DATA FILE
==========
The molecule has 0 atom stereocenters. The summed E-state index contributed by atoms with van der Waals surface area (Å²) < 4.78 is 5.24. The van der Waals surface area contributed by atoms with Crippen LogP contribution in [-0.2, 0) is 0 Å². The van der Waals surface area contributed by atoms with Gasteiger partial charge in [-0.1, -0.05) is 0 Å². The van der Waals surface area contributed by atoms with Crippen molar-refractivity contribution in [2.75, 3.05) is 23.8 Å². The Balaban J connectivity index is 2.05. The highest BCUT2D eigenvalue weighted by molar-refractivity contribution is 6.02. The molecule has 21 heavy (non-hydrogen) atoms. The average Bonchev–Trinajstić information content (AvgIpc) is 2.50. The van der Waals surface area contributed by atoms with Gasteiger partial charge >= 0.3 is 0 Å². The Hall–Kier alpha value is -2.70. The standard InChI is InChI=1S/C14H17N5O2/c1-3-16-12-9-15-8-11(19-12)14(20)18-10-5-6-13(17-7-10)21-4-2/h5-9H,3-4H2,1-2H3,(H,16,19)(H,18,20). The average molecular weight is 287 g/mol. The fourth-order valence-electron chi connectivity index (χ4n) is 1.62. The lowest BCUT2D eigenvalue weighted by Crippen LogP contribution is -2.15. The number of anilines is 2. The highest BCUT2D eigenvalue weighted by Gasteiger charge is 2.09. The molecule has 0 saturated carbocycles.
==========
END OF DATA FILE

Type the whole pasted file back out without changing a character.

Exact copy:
The molecule has 0 atom stereocenters. The summed E-state index contributed by atoms with van der Waals surface area (Å²) < 4.78 is 5.24. The van der Waals surface area contributed by atoms with Crippen LogP contribution in [-0.2, 0) is 0 Å². The van der Waals surface area contributed by atoms with Gasteiger partial charge in [-0.1, -0.05) is 0 Å². The van der Waals surface area contributed by atoms with Crippen molar-refractivity contribution in [2.75, 3.05) is 23.8 Å². The Balaban J connectivity index is 2.05. The highest BCUT2D eigenvalue weighted by molar-refractivity contribution is 6.02. The molecule has 21 heavy (non-hydrogen) atoms. The average Bonchev–Trinajstić information content (AvgIpc) is 2.50. The van der Waals surface area contributed by atoms with Gasteiger partial charge >= 0.3 is 0 Å². The Hall–Kier alpha value is -2.70. The standard InChI is InChI=1S/C14H17N5O2/c1-3-16-12-9-15-8-11(19-12)14(20)18-10-5-6-13(17-7-10)21-4-2/h5-9H,3-4H2,1-2H3,(H,16,19)(H,18,20). The average molecular weight is 287 g/mol. The fourth-order valence-electron chi connectivity index (χ4n) is 1.62. The lowest BCUT2D eigenvalue weighted by Crippen LogP contribution is -2.15. The number of anilines is 2. The highest BCUT2D eigenvalue weighted by Gasteiger charge is 2.09. The molecule has 0 saturated carbocycles.